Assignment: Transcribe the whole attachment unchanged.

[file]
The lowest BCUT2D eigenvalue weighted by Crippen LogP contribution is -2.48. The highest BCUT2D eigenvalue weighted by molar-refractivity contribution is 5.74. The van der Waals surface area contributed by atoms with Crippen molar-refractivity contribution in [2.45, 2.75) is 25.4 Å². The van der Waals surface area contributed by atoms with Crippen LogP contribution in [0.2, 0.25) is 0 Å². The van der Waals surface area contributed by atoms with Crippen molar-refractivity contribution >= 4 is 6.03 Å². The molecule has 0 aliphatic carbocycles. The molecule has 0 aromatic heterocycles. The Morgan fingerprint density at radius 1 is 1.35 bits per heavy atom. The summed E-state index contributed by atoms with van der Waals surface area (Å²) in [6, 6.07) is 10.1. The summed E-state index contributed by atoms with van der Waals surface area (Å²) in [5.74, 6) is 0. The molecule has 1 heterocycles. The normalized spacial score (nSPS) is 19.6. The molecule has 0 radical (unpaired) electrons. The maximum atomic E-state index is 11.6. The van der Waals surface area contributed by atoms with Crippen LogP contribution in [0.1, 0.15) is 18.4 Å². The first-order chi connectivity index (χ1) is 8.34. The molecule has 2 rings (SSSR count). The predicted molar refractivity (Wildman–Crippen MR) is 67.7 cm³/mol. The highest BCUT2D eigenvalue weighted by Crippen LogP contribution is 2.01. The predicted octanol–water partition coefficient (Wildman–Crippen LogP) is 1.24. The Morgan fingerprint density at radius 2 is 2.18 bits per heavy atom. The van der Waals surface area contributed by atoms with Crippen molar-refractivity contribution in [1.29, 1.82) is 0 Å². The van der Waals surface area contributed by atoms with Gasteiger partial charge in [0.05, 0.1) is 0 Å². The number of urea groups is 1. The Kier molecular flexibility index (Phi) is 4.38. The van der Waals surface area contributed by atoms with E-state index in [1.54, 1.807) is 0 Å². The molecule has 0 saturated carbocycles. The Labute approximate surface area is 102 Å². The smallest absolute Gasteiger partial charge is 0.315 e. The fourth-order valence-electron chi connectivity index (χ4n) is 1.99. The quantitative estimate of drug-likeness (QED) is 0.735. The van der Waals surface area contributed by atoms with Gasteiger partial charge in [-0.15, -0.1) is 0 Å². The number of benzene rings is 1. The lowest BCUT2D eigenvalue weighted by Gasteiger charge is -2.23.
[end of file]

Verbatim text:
The lowest BCUT2D eigenvalue weighted by Crippen LogP contribution is -2.48. The highest BCUT2D eigenvalue weighted by molar-refractivity contribution is 5.74. The van der Waals surface area contributed by atoms with Crippen molar-refractivity contribution in [2.45, 2.75) is 25.4 Å². The van der Waals surface area contributed by atoms with Crippen LogP contribution in [0.2, 0.25) is 0 Å². The van der Waals surface area contributed by atoms with Crippen molar-refractivity contribution >= 4 is 6.03 Å². The molecule has 0 aliphatic carbocycles. The molecule has 0 aromatic heterocycles. The Morgan fingerprint density at radius 1 is 1.35 bits per heavy atom. The summed E-state index contributed by atoms with van der Waals surface area (Å²) in [6, 6.07) is 10.1. The summed E-state index contributed by atoms with van der Waals surface area (Å²) in [5.74, 6) is 0. The molecule has 1 heterocycles. The normalized spacial score (nSPS) is 19.6. The molecule has 0 radical (unpaired) electrons. The maximum atomic E-state index is 11.6. The van der Waals surface area contributed by atoms with Crippen LogP contribution in [0.1, 0.15) is 18.4 Å². The first-order chi connectivity index (χ1) is 8.34. The molecule has 2 rings (SSSR count). The predicted molar refractivity (Wildman–Crippen MR) is 67.7 cm³/mol. The highest BCUT2D eigenvalue weighted by Crippen LogP contribution is 2.01. The predicted octanol–water partition coefficient (Wildman–Crippen LogP) is 1.24. The Morgan fingerprint density at radius 2 is 2.18 bits per heavy atom. The van der Waals surface area contributed by atoms with Crippen molar-refractivity contribution in [1.29, 1.82) is 0 Å². The van der Waals surface area contributed by atoms with Gasteiger partial charge in [0.05, 0.1) is 0 Å². The number of urea groups is 1. The Kier molecular flexibility index (Phi) is 4.38. The van der Waals surface area contributed by atoms with E-state index in [1.54, 1.807) is 0 Å². The molecule has 0 saturated carbocycles. The Labute approximate surface area is 102 Å². The smallest absolute Gasteiger partial charge is 0.315 e. The fourth-order valence-electron chi connectivity index (χ4n) is 1.99. The quantitative estimate of drug-likeness (QED) is 0.735. The van der Waals surface area contributed by atoms with Gasteiger partial charge in [-0.15, -0.1) is 0 Å². The number of benzene rings is 1. The lowest BCUT2D eigenvalue weighted by Gasteiger charge is -2.23.